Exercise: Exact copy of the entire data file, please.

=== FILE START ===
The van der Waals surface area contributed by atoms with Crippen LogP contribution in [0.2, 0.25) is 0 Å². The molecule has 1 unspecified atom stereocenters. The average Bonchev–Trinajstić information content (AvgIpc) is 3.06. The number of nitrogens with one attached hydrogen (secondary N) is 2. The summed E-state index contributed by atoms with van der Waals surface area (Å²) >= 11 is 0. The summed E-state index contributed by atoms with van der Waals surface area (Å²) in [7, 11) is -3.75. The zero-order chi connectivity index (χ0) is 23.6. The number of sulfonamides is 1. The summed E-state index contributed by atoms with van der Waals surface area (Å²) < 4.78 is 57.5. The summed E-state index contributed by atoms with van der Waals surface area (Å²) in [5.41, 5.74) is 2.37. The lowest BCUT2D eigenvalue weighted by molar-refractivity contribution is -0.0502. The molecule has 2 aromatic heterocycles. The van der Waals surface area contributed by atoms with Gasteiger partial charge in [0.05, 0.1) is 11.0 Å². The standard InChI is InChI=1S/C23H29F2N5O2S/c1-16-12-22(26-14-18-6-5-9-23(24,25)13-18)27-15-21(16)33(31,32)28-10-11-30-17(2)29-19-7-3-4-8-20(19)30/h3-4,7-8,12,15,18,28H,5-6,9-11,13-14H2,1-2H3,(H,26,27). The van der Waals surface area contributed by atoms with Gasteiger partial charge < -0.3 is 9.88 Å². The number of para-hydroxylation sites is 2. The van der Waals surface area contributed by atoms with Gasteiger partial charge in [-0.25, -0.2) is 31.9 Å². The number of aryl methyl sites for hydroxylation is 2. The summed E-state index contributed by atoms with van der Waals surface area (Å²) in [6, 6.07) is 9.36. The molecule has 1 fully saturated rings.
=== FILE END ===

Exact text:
The van der Waals surface area contributed by atoms with Crippen LogP contribution in [0.2, 0.25) is 0 Å². The molecule has 1 unspecified atom stereocenters. The average Bonchev–Trinajstić information content (AvgIpc) is 3.06. The number of nitrogens with one attached hydrogen (secondary N) is 2. The summed E-state index contributed by atoms with van der Waals surface area (Å²) >= 11 is 0. The summed E-state index contributed by atoms with van der Waals surface area (Å²) in [7, 11) is -3.75. The zero-order chi connectivity index (χ0) is 23.6. The number of sulfonamides is 1. The summed E-state index contributed by atoms with van der Waals surface area (Å²) < 4.78 is 57.5. The summed E-state index contributed by atoms with van der Waals surface area (Å²) in [5.41, 5.74) is 2.37. The lowest BCUT2D eigenvalue weighted by molar-refractivity contribution is -0.0502. The molecule has 2 aromatic heterocycles. The van der Waals surface area contributed by atoms with Gasteiger partial charge in [0.05, 0.1) is 11.0 Å². The standard InChI is InChI=1S/C23H29F2N5O2S/c1-16-12-22(26-14-18-6-5-9-23(24,25)13-18)27-15-21(16)33(31,32)28-10-11-30-17(2)29-19-7-3-4-8-20(19)30/h3-4,7-8,12,15,18,28H,5-6,9-11,13-14H2,1-2H3,(H,26,27). The van der Waals surface area contributed by atoms with Gasteiger partial charge < -0.3 is 9.88 Å². The number of para-hydroxylation sites is 2. The van der Waals surface area contributed by atoms with Gasteiger partial charge in [-0.25, -0.2) is 31.9 Å². The number of aryl methyl sites for hydroxylation is 2. The summed E-state index contributed by atoms with van der Waals surface area (Å²) in [6, 6.07) is 9.36. The molecule has 1 fully saturated rings.